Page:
Why do movie posters always look hand-drawn? And how do they do it?
April 25, 2007 6:07 AM   Subscribe

Movie posters normally carry images that look hand-drawn. Even 'real' landscapes, or people, are frequently represented in this style. Why do studios do this? And are these images really drawn by hand, or are they just photoshopped photos?

This is clearly something that you see much more often with blockbusters than art-house movies. I'm curious to understand the marketing logic behind representing photographs in this way. I'd also like to learn how designers of movie posters go about achieving this hand-drawn look.
posted by scrm to Media & Arts (9 answers total) 5 users marked this as a favorite
Highly photoshopped photos. Done to make actors look better.
posted by fire&wings at 6:21 AM on April 25, 2007

To print posters cheaply, you need to design it with halftoning in mind. You'd want to reduce the number of inks used and make sure that detail isn't lost due to the low dot density this printing involves.

I'm thinking that most done today are done in photoshop or illustrator and aren't hand-redrawn. Photos weren't as easy to montage before digital publishing programs like this, so were just drawn.

Here's a photoshop tutorial on making a comic book look, which is very similar to the printing look of movie posters (cheap, fast).
posted by cowbellemoo at 6:22 AM on April 25, 2007 [1 favorite]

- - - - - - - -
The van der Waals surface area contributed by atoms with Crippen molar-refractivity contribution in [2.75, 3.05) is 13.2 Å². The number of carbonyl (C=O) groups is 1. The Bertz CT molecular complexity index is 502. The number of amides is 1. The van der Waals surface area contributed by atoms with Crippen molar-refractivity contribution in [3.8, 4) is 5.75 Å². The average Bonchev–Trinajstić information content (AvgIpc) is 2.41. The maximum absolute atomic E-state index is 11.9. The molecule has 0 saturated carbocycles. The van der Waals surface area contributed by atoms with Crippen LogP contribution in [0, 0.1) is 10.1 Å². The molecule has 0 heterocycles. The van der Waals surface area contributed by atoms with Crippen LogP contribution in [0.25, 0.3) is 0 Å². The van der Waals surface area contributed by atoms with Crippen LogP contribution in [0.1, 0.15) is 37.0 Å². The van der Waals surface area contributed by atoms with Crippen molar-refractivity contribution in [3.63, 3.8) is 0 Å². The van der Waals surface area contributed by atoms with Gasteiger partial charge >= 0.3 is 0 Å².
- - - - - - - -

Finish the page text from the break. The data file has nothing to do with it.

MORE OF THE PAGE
All movies are fantasies. And you want your fantasies to look good, yes?
posted by Brandon Blatcher at 6:22 AM on April 25, 2007

While the care that goes into photo manipulation for ads is obviously obsessive, I'm always astounded how badly executed it often winds up being. I can't tell you how often I see big subway ads for whatever new TV show or film and can tell instinctively when heads don't match their bodies or bodies themselves have been reshaped. Or the perspective on some objects is distractingly dead-wrong.

This is especially interesting to me considering the recent pop-culture rapture over all things "design" related. Half of these posters are for reality shows about some kind of designer, and the design of the ad itself is total weaksauce.

It's probably just part of the trap of advertising: they take something or someone familiar and manipulate the image into a new, unfamiliar configuration. Whether on the merit of its artfulness of its unfamiliarity or "wrongness", you stop to look so that your brain can appraise the new configuration.
posted by hermitosis at 7:40 AM on April 25, 2007

Although most movie poster artists these days are much more digital-oriented, I imagine the purpose remains the same: to help brand the movie as fantasy and "bigger than life," as Brandon Blatcher mentioned above.